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New books by Valley authors: Linton continues series, Carpenter writes of suffragist

Clovis author Vera Linton published the third book in her Maggie Bloom series, “In Full Bloom.”
Clovis author Vera Linton published the third book in her Maggie Bloom series, “In Full Bloom.” Vera Linton

In Full Bloom

Author: Vera Linton, Clovis

Description: A wise man once said, “If it’s not one thing, it’s your mother.”

Maggie’s life is finally coming together...or is it? Will she say, “I do” or will life’s unpredictability disrupt the plans of our mid-life heroine once again?

Maggie’s mother, Jackie hasn’t been the same since their return from Italy. She’s become more forgetful and easily confused. After a series of scary and unfortunate events, Maggie is confronted with making a decision which will affect them both. How will it change the course of their lives and family around them?

With a humorous take on growing older, “In Full Bloom,” book three in the Maggie Bloom series, reminds us we are never too old to learn, and a good sense of humor makes the journey a little easier. Full of surprises, intrigue, and new relationships for Maggie as she struggles to find meaning in her life. (Vera Linton, 142 pages)

Available at Goode Ol’ Days Antique Store in Old Town Clovis and on Amazon, $12.99 paperback, free on Kindle Unlimited, veralinton.com.

Born Criminal: Matilda Joslyn Gage, Radical Suffragist

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Local author Angelica Shirley Carpenter published a new book about suffragist Matila Joslyn Gage. Angelica Shirley Carpenter

Author: Angelica Shirley Carpenter, curator emerita at the Arne Nixon Center for the Study of Children’s Literature at Fresno State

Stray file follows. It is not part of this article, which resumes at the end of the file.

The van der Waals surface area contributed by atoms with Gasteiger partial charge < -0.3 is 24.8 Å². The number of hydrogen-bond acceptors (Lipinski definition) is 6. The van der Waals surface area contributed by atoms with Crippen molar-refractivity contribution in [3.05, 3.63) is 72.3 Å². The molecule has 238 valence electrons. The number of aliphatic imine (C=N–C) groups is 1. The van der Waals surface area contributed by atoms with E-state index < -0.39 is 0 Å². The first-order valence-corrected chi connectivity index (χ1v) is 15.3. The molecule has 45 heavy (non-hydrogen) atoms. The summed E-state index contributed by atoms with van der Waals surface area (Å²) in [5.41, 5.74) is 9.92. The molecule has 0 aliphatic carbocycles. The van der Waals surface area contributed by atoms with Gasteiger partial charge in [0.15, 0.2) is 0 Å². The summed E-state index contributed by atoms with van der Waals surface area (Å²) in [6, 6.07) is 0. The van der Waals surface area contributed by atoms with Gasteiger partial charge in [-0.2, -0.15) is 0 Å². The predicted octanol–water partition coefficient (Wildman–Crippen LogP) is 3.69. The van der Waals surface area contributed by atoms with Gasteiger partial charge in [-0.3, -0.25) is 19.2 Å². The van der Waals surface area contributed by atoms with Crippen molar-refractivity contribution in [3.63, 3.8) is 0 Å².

Description: In 1893, a deputy sheriff knocked on Matilda Joslyn Gage’s door in Fayetteville, New York. He had come to arrest her. “All of the crimes which I was not guilty of rushed through my mind,” she wrote later, “but I failed to remember that I was a born criminal – a woman.” Her crime: registering to vote. The verdict: guilty as charged.

Matilda was actually pleased to be arrested. She welcomed attention to her cause: women’s rights. A famous leader in the early women’s movement, she was a writer, organizer, speaker, planner, and historian. She worked closely with Susan B. Anthony and Elizabeth Cady Stanton, but today she is mostly forgotten, after those so-called friends wrote her out of history. Carpenter says, “I hope that my book will help to write her back in.” (South Dakota Historical Society Press, 272 pages)

Available at Petunia’s Place in Fresno, A Book Barn in Clovis and on Amazon, $16.95 for hardcover, angelicacarpenter.com.

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